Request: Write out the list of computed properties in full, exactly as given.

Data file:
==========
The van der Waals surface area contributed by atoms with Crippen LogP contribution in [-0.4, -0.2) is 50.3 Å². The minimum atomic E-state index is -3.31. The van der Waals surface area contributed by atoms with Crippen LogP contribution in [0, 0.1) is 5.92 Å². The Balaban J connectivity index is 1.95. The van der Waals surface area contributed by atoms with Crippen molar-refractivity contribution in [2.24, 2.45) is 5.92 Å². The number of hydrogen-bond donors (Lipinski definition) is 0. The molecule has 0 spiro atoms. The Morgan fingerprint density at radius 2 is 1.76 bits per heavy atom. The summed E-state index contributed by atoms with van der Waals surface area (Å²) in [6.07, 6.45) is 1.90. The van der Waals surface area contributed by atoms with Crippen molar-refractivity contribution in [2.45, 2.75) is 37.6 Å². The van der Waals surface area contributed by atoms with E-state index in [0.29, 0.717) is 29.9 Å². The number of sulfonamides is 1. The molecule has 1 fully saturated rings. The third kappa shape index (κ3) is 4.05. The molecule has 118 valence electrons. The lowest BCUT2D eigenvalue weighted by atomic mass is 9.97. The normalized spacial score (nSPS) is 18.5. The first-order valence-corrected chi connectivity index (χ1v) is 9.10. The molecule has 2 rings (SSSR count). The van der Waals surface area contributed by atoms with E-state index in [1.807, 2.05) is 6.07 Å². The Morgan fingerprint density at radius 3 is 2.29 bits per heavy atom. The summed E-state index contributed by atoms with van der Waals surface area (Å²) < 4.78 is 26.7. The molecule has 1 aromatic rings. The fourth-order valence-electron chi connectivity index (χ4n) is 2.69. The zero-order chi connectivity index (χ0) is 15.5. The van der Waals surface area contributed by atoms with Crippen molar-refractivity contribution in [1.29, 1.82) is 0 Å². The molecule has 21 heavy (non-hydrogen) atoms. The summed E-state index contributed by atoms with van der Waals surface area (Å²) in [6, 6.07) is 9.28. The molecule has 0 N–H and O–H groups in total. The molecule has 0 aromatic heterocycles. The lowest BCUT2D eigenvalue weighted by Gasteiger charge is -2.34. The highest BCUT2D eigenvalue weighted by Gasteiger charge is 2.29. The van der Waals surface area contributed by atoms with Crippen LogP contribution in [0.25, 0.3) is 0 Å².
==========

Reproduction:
The van der Waals surface area contributed by atoms with Crippen LogP contribution in [-0.4, -0.2) is 50.3 Å². The minimum atomic E-state index is -3.31. The van der Waals surface area contributed by atoms with Crippen LogP contribution in [0, 0.1) is 5.92 Å². The Balaban J connectivity index is 1.95. The van der Waals surface area contributed by atoms with Crippen molar-refractivity contribution in [2.24, 2.45) is 5.92 Å². The number of hydrogen-bond donors (Lipinski definition) is 0. The molecule has 0 spiro atoms. The Morgan fingerprint density at radius 2 is 1.76 bits per heavy atom. The summed E-state index contributed by atoms with van der Waals surface area (Å²) in [6.07, 6.45) is 1.90. The van der Waals surface area contributed by atoms with Crippen molar-refractivity contribution in [2.45, 2.75) is 37.6 Å². The van der Waals surface area contributed by atoms with E-state index in [0.29, 0.717) is 29.9 Å². The number of sulfonamides is 1. The molecule has 1 fully saturated rings. The third kappa shape index (κ3) is 4.05. The molecule has 118 valence electrons. The lowest BCUT2D eigenvalue weighted by atomic mass is 9.97. The normalized spacial score (nSPS) is 18.5. The first-order valence-corrected chi connectivity index (χ1v) is 9.10. The molecule has 2 rings (SSSR count). The van der Waals surface area contributed by atoms with E-state index in [1.807, 2.05) is 6.07 Å². The Morgan fingerprint density at radius 3 is 2.29 bits per heavy atom. The summed E-state index contributed by atoms with van der Waals surface area (Å²) < 4.78 is 26.7. The molecule has 1 aromatic rings. The fourth-order valence-electron chi connectivity index (χ4n) is 2.69. The zero-order chi connectivity index (χ0) is 15.5. The van der Waals surface area contributed by atoms with Crippen molar-refractivity contribution in [1.29, 1.82) is 0 Å². The molecule has 21 heavy (non-hydrogen) atoms. The summed E-state index contributed by atoms with van der Waals surface area (Å²) in [6, 6.07) is 9.28. The molecule has 0 N–H and O–H groups in total. The molecule has 0 aromatic heterocycles. The lowest BCUT2D eigenvalue weighted by Gasteiger charge is -2.34. The highest BCUT2D eigenvalue weighted by Gasteiger charge is 2.29. The van der Waals surface area contributed by atoms with Crippen LogP contribution in [0.25, 0.3) is 0 Å².